A scientist from NUI Galway recently took part in a research at the Chernobyl Exclusion Zone in Northern Ukraine, to investigate what effect the 30 years of exposure to radiation has had on the soil’s microorganisms.
DNA from these soils will be sequenced using cutting-edge techniques to reveal in minute detail its population of bacteria and will provide results in early 2018.
The outcomes will help us understand why radiation is still present in the soil, and offer new clues as to how to speed up the recovery of the ecosystem.
The Chernobyl Nuclear Power Plant explosion in 1986, the most well-known nuclear accident in the world, deposited excess radioactive material throughout Europe.
To this day, parts of Scandinavia and the British Islands have higher levels of radiation in their soil due to contamination from Chernobyl.
Near the exploded reactor, in the border between the Ukraine and Belarus, soil radiation continues to reach high levels, and a large area has been set aside as a conservation area to isolate communities from the radioactive contamination called the Chernobyl Exclusion Zone.
Despite a substantial decrease in background radiation levels since the accident, the Chernobyl Exclusion Zone region remains highly contaminated with radioactive material, particularly its soils and aquatic sediments. Intriguingly, the persistence of specific radioactive compounds in this Zone’s soil greatly exceeds initial projections.
The most contaminated area within the Chernobyl Exclusion Zone is the Red Forest, whose name is derived from the red colour of the dying trees following the disaster.
In September 2016 a forest fire burned through the Red Forest, leaving patches of burned and unburned vegetation. The combination of forest fire and radiation made the Red Forest an open-air laboratory for the study of the effect of multiple environmental stresses on ecosystems.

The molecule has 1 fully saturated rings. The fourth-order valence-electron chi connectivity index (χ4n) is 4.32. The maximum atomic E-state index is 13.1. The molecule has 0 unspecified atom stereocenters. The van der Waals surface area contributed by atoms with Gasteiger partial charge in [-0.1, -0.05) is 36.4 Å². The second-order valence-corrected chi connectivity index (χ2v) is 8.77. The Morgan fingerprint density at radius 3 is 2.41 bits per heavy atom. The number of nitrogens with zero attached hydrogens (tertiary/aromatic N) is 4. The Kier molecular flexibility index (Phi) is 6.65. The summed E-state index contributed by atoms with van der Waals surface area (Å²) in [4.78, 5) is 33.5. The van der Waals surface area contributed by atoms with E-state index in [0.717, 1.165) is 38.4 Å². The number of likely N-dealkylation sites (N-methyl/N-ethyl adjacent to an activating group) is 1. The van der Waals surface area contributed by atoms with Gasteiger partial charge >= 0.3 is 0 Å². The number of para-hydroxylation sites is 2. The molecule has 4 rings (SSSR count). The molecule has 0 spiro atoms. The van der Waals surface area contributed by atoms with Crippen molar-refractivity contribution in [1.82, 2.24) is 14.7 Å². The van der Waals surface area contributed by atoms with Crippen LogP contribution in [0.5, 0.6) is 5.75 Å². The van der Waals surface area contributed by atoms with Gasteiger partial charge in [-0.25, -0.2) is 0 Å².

Microbiologist, Dr Alexandre B de Menezes from the School of Natural Sciences at NUI Galway met with colleagues from the University of Salford, the UK’s Centre for Ecology and Hydrology, and the Ukraine’s Chernobyl Centre at the Red Forest where they sampled the radioactive soils.
Speaking about the research, Dr de Menezes from NUI Galway, said: “The Red Forest soil is a reservoir of radioactive particles, but we know next to nothing about how soil microorganisms cope with 30 plus years of radiation exposure.
“This research will not only teach us about the effects of the Chernobyl disaster on these microorganisms, but also reveal basic knowledge about how microorganisms, which are often ignored when we think of ecological disasters, help to sustain an entire ecosystem under great environmental stress.”
The soil DNA was extracted at the Chernobyl Exclusion Zone and will now be used for DNA sequencing. Dr de Menezes will use bacterial DNA sequences from the Red Forest soil to provide insights into whether some bacteria are associated with higher soil radiation, determine if the soil bacterial communities in high radiation areas were more sensitive to the forest fire disturbance and identify new biological mechanisms that could aid in controlling soil radiation.
The recent nuclear accident in Fukushima, Japan, and rising geopolitical tension have re-surfaced concerns regarding the impact of radioactive contamination on communities and ecosystems. This increased threat highlights the need to understand the long-term impacts of catastrophic nuclear accidents and their ecosystems to enable effective containment and remediation measures to be developed.